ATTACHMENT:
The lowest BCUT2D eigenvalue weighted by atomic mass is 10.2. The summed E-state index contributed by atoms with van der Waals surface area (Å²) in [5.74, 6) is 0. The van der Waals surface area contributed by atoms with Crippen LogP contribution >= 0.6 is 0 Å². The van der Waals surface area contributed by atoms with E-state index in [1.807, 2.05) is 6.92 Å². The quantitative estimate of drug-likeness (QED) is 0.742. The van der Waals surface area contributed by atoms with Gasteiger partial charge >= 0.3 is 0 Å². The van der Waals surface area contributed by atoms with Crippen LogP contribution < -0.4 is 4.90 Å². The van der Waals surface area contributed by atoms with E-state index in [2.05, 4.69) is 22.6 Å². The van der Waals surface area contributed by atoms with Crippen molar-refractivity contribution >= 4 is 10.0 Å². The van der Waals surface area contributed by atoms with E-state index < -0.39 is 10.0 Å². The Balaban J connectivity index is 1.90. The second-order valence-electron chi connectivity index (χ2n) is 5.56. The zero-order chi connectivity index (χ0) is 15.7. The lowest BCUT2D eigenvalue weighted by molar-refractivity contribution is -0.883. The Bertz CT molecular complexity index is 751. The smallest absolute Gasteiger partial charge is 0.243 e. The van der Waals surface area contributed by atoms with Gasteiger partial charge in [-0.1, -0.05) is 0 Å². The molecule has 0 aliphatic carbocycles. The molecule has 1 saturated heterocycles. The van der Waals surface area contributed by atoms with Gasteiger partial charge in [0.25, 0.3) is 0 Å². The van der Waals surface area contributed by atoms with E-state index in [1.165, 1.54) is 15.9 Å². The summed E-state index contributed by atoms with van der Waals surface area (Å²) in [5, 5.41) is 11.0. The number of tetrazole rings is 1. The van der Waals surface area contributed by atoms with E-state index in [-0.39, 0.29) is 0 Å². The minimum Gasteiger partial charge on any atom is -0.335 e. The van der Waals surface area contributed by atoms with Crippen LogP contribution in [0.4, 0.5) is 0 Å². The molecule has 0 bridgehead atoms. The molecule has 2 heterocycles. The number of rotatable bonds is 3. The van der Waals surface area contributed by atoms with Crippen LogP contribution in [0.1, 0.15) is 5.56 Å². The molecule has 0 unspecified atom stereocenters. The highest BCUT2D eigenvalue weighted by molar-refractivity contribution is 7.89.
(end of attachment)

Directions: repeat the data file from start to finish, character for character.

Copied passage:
The lowest BCUT2D eigenvalue weighted by atomic mass is 10.2. The summed E-state index contributed by atoms with van der Waals surface area (Å²) in [5.74, 6) is 0. The van der Waals surface area contributed by atoms with Crippen LogP contribution >= 0.6 is 0 Å². The van der Waals surface area contributed by atoms with E-state index in [1.807, 2.05) is 6.92 Å². The quantitative estimate of drug-likeness (QED) is 0.742. The van der Waals surface area contributed by atoms with Gasteiger partial charge >= 0.3 is 0 Å². The van der Waals surface area contributed by atoms with Crippen LogP contribution < -0.4 is 4.90 Å². The van der Waals surface area contributed by atoms with E-state index in [2.05, 4.69) is 22.6 Å². The van der Waals surface area contributed by atoms with Crippen molar-refractivity contribution >= 4 is 10.0 Å². The van der Waals surface area contributed by atoms with E-state index < -0.39 is 10.0 Å². The Balaban J connectivity index is 1.90. The second-order valence-electron chi connectivity index (χ2n) is 5.56. The zero-order chi connectivity index (χ0) is 15.7. The lowest BCUT2D eigenvalue weighted by molar-refractivity contribution is -0.883. The Bertz CT molecular complexity index is 751. The smallest absolute Gasteiger partial charge is 0.243 e. The van der Waals surface area contributed by atoms with Gasteiger partial charge in [-0.1, -0.05) is 0 Å². The molecule has 0 aliphatic carbocycles. The molecule has 1 saturated heterocycles. The van der Waals surface area contributed by atoms with Gasteiger partial charge in [0.25, 0.3) is 0 Å². The van der Waals surface area contributed by atoms with E-state index in [1.165, 1.54) is 15.9 Å². The summed E-state index contributed by atoms with van der Waals surface area (Å²) in [5, 5.41) is 11.0. The number of tetrazole rings is 1. The van der Waals surface area contributed by atoms with E-state index in [-0.39, 0.29) is 0 Å². The minimum Gasteiger partial charge on any atom is -0.335 e. The van der Waals surface area contributed by atoms with Crippen LogP contribution in [0.4, 0.5) is 0 Å². The molecule has 0 bridgehead atoms. The molecule has 2 heterocycles. The number of rotatable bonds is 3. The van der Waals surface area contributed by atoms with Crippen LogP contribution in [0.1, 0.15) is 5.56 Å². The molecule has 0 unspecified atom stereocenters. The highest BCUT2D eigenvalue weighted by molar-refractivity contribution is 7.89.